Welcome to the UFC: Erin Blanchfield

Erin Blanchfield
Erin Blanchfield vs. Brogan Sanchez Credit: Dave Mandel/Invicta FC

This Saturday’s UFC Vegas 23 is headlined by Marvin Vettori and Kevin Holland, and marks the second UFC event on the ABC platform. Vettori was originally supposed to fight Darren Till, but a collarbone injury forced the British fighter to pull out. Fresh off his loss in the main event against Derek Brunson two weeks ago, Holland will be taking on Vettori on short notice. Also on the card is Arnold Allen vs. Sodiq Yusuff, Sam Alvey, Mackenzie Dern, Jim Miller, Mike Perry, and much more. In a bantamweight bout, Norma Dumont was set to take on Bea Malecki. Unfortunately, Malecki had withdraw and Erin Blanchfield steps in on short notice.

Erin “Cold Blooded” Blanchfield
Standing at 5’4″
Fighting at 125 lbs (flyweight)
Fighting out of New York, New York, US
Training out of Renzo Gracie Jiu-Jitsu
A pro record of 6-1
1 Submission

How will Blanchfield fare in the UFC:

Blanchfield is very well-known in the jiu-jitsu world where she won the EBI 12 flyweight championship. Her sole MMA loss is to UFC fighter Tracy Cortez; many including myself thought Blanchfield won that fight. On the other side, Blanchfield has wins over Kay Hansen and Victoria Leonardo.

Blanchfield has adapted to MMA quite well. She’s looked very good and has vastly improved with each fight. From a young 21-year-old that has only been in MMA for four years, it’s expected that should would be a bit rough around the edges. Her wrestling is good and being the jiu-jitsu player she is, obviously that’s a threat. I do feel that she lacks some physical strength to hold positions for a long duration. Blanchfield does make up for it with her aggressive transitions, big ground and pound, and her strong submission base. Although she has improved on the feet she’s still a bit raw. What she lacks the most is defense. When Blanchfield throws her head sits on that center-line. When she’s pressing forward is when she’s best instead while being on the outside getting stuck.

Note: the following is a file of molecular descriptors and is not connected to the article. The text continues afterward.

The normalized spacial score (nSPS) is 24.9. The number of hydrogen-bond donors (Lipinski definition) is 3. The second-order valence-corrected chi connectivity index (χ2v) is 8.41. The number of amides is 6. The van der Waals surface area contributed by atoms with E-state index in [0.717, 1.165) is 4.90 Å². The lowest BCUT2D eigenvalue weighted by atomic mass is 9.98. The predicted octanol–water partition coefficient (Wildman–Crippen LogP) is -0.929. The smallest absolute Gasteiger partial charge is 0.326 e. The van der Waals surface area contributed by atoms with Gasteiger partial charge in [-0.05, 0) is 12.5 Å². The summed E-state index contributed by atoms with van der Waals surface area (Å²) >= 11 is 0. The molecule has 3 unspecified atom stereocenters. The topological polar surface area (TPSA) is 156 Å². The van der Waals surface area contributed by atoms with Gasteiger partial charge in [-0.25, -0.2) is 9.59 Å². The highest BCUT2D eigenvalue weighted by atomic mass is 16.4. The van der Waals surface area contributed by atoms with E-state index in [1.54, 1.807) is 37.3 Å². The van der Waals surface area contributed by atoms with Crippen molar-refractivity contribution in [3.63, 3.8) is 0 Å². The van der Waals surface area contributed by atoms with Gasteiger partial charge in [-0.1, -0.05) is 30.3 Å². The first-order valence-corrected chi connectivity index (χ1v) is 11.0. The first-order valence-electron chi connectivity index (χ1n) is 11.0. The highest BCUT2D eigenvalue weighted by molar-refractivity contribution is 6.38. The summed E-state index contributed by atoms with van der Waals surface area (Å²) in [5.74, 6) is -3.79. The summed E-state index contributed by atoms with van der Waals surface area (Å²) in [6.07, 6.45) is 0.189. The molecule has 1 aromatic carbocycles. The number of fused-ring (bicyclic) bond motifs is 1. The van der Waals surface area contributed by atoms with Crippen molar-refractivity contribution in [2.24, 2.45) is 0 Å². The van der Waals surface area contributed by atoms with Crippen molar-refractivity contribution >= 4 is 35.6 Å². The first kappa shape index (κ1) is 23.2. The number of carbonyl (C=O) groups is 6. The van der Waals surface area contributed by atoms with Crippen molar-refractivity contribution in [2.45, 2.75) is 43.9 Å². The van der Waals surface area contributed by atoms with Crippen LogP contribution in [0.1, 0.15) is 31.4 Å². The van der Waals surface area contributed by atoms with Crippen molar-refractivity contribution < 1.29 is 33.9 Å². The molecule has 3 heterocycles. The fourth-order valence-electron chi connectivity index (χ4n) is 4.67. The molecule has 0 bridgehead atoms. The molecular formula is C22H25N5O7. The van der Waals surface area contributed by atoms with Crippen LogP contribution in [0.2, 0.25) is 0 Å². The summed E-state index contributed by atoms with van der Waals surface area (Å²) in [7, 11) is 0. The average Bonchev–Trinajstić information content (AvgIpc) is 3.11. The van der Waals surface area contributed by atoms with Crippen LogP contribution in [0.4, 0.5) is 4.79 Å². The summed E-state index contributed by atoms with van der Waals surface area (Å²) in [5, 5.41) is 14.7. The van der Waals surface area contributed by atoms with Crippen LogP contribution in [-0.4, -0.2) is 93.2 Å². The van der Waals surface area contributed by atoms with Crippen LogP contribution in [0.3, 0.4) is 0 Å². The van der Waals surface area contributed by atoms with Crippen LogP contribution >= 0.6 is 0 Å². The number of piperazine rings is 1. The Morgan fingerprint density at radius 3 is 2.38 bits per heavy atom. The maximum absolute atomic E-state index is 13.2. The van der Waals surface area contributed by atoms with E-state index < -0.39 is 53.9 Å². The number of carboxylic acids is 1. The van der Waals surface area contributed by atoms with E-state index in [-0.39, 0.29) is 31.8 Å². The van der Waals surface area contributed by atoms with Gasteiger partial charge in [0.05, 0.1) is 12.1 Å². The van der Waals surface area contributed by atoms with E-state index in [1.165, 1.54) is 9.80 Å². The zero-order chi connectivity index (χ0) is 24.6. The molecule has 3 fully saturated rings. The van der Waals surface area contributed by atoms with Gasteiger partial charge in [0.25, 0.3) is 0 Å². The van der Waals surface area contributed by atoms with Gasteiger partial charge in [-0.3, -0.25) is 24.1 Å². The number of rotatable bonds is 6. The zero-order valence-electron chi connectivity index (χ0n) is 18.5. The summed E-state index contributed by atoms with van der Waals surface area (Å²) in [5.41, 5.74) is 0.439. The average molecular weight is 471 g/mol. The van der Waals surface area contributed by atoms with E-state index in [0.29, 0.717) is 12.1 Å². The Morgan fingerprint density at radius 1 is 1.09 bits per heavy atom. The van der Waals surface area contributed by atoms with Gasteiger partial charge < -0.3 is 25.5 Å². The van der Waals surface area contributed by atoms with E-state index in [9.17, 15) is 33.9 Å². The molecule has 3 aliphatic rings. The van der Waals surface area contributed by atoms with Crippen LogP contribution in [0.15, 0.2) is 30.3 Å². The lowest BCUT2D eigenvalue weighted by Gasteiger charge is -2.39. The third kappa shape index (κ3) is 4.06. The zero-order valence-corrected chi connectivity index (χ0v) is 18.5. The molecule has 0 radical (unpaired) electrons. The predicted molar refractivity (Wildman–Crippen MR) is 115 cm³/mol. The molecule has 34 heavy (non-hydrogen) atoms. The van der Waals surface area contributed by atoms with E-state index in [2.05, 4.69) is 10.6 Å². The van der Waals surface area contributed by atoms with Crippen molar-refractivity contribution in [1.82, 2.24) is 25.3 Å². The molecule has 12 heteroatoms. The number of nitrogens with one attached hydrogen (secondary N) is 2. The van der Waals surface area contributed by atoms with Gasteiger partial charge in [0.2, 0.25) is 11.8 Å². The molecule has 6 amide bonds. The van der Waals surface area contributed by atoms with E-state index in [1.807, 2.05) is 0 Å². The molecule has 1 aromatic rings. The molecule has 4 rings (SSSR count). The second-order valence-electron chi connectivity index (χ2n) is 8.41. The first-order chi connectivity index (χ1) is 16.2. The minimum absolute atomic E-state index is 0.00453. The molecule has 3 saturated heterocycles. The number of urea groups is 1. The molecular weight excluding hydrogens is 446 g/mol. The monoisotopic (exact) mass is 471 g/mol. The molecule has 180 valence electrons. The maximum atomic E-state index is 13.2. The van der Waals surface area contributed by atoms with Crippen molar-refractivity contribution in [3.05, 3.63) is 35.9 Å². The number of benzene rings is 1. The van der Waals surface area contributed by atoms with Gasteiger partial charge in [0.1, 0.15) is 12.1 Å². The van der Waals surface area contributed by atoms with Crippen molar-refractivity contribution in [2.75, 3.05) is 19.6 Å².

Blanchfield is obviously more comfortable on the mat but more and more she’s played her hand on the feet. She does a fine job of always staying active and busy with her output. Blanchfield is always throwing in twos and mixing in kicks and punches. Her roundhouse kick is a weapon she frequently likes to use and she’s landed it many times in her career. In what she lacks in power she makes up for it with her work rate.

Being a jiu-jitsu specialist, getting the fight effectively to the mat is important. Blanchfield will grab a single leg, pull the leg to her chest, and from there she will trip the other leg from underneath. It’s a technique she’s been able to master. At times she’s telegraphed her shots but in her last few fights, her timing has been perfect. When she does get it to the mat she’s the one leading the dance. Blanchfield easily moves freely on top. You’ll usually see her move to side control quickly. From there Blanchfield likes to get into the crucifix but will settle with the mount to land big ground and pound. The jiu-jitsu ace only has one submission as a pro but has attempted and got close to finishing multiple times. Overall, it would have been nice to see her get more experience due to her age but matched up correctly she’ll go far.

  • Striking: B-
  • Kickboxing: B-
  • Clinch: A-
  • Wrestling: B-
  • Grappling: A-
  • Striking Defense: C+
  • Takedown Defense: C+
  • Cardio: A
  • Biggest Strength: Jiu-jitsu
  • Biggest Weakness: Striking defense

How she matches up with Dumont:

Dumont is dangerous on the mat due to her strong top position. Her takedowns come from the clinch as she utilizes trips well but her strikes to close the distance need work. Her biggest issue is her stand-up in general offensively and defensively. Dumont stands too square and hardly has any kind of quality footwork. She throws heavy leather and kicks hard but has little output. Where Dumont is most comfortable, on the mat, Blanchfield is much better. On the feet, Dumont hits harder but Blanchfield is faster, has better movement, and is much more active. The only concerning point for Blanchfield is taking this fight on short notice up a weight class. Dumont will be physically stronger. Still, I side with the technique of Erin Blanchfield as I feel she’s much better everywhere.


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